Archive for November, 2021

Kraemer Aviation / November 2021 Wheels & Wings Newsletter

Monday, November 29th, 2021

Welcome to the Kraemer Aviation/ November 2021 Wheels & Wings Newsletter

You can view past newsletters here. This month is all about vehicles and aircraft that have been modified for a specific purpose.

Since we celebrated Thanksgiving earlier this month, here’s a shorty history on the holiday:

Pilgrims and Puritans who emigrated from England in the 1620s and 1630s carried the tradition of Days of Fasting and Days of Thanksgiving with them to New England. The modern Thanksgiving holiday tradition is traced to a well-recorded 1619 event in Virginia and a sparsely documented 1621 celebration at Plymouth in present-day Massachusetts. The 1619 arrival of 38 English settlers at Berkeley Hundred in Charles City County, Virginia, concluded with a religious celebration as dictated by the group’s charter from the London Company, which required “that the day of our ships arrival at the place assigned … in the land of Virginia shall be yearly and perpetually kept holy as a day of thanksgiving to Almighty God.” The 1621 Plymouth feast and thanksgiving was prompted by a good harvest. The Pilgrims celebrated this with Native Americans, who had helped them get through the previous winter by giving them food in that time of scarcity.

Several days of Thanksgiving were held in early New England history that have been identified as the “First Thanksgiving”, including Pilgrim holidays in Plymouth in 1621 and 1623, and a Puritan holiday in Boston in 1631. According to historian Jeremy Bangs, director of the Leiden American Pilgrim Museum, the Pilgrims may have been influenced by watching the annual services of Thanksgiving for the relief of the siege of Leiden in 1574, while they were staying in Leiden. Now called Oktober Feest, Leiden’s autumn thanksgiving celebration in 1617 was the occasion for sectarian disturbance that appears to have accelerated the pilgrims’ plans to emigrate to America.

Later in Massachusetts, religious thanksgiving services were declared by civil leaders such as Governor Bradford, who planned the colony’s thanksgiving celebration and feast in 1623. In the late 1630s, the Pequot were blamed for the killing of a white man, leading to the colonizers burning down Pequot villages and killing those who did not perish in the fires. Hundreds of Pequots were killed, leading Governor Bradford to proclaim that Thanksgiving from then on would be celebrating “the bloody victory, thanking God that the battle had been won”. The practice of holding an annual harvest festival did not become a regular affair in New England until the late 1660s.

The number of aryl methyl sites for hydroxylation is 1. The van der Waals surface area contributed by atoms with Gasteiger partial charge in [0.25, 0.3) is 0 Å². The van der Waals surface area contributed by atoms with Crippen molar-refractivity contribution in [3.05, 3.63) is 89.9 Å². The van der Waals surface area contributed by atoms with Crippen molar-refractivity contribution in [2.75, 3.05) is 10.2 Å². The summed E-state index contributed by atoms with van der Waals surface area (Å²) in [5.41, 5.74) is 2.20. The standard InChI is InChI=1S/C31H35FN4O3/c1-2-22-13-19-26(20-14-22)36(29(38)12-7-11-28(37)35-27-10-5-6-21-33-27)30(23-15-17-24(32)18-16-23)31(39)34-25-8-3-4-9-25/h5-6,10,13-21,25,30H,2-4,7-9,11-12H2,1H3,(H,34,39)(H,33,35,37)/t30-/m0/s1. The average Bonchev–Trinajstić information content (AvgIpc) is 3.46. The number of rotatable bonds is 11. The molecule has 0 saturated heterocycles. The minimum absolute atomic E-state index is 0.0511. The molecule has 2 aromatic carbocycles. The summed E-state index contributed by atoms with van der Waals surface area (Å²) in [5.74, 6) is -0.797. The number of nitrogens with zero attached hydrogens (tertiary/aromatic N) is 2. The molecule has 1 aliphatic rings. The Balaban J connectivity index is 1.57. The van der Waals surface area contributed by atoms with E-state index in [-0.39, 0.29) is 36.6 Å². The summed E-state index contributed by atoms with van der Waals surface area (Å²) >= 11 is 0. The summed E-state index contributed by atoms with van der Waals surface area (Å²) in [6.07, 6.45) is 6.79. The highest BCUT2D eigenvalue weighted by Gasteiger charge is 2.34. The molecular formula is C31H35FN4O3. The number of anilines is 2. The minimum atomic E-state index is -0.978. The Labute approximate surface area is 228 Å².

Thanksgiving proclamations were made mostly by church leaders in New England up until 1682, and then by both state and church leaders until after the American Revolution. During the revolutionary period, political influences affected the issuance of Thanksgiving proclamations. Various proclamations were made by royal governors, and conversely by patriot leaders, such as John Hancock, General George Washington, and the Continental Congress, each giving thanks to God for events favorable to their causes. As President of the United States, George Washington proclaimed the first nationwide thanksgiving celebration in America marking November 26, 1789, “as a day of public thanksgiving and prayer, to be observed by acknowledging with grateful hearts the many and signal favors of Almighty God”.

The Flymall team hosted their annual Thanksgiving dinner for their friends. Click here for pictures.

Interested in living at an airport?  Visit our Aviation Real Estate page here. You can view price data for airport property in our Market Watch section of the Flymall. Here is the data for all airport property. You can refine the search by “state” simply by searching for the desired state under “Model”.

Want to have your business highlighted on the Flymall???  We offer inexpensive rates to have your business featured on our Wheels & Wings page.  Contact us for more info.

History Trivia: If you enjoy history we have a new aviation history fact each day at the bottom of our webpages.  Some days there may be more than one, just refresh the page.  And if you like Beatles history, checkout our Events Calendar and select the Beatles category.  This is a work in progress, we’re building the most comprehensive calendar of important dates in Beatle history. For those that like to stick with current news, we have an aviation news ticker on our home page.  This is updated daily to show the current aviation news.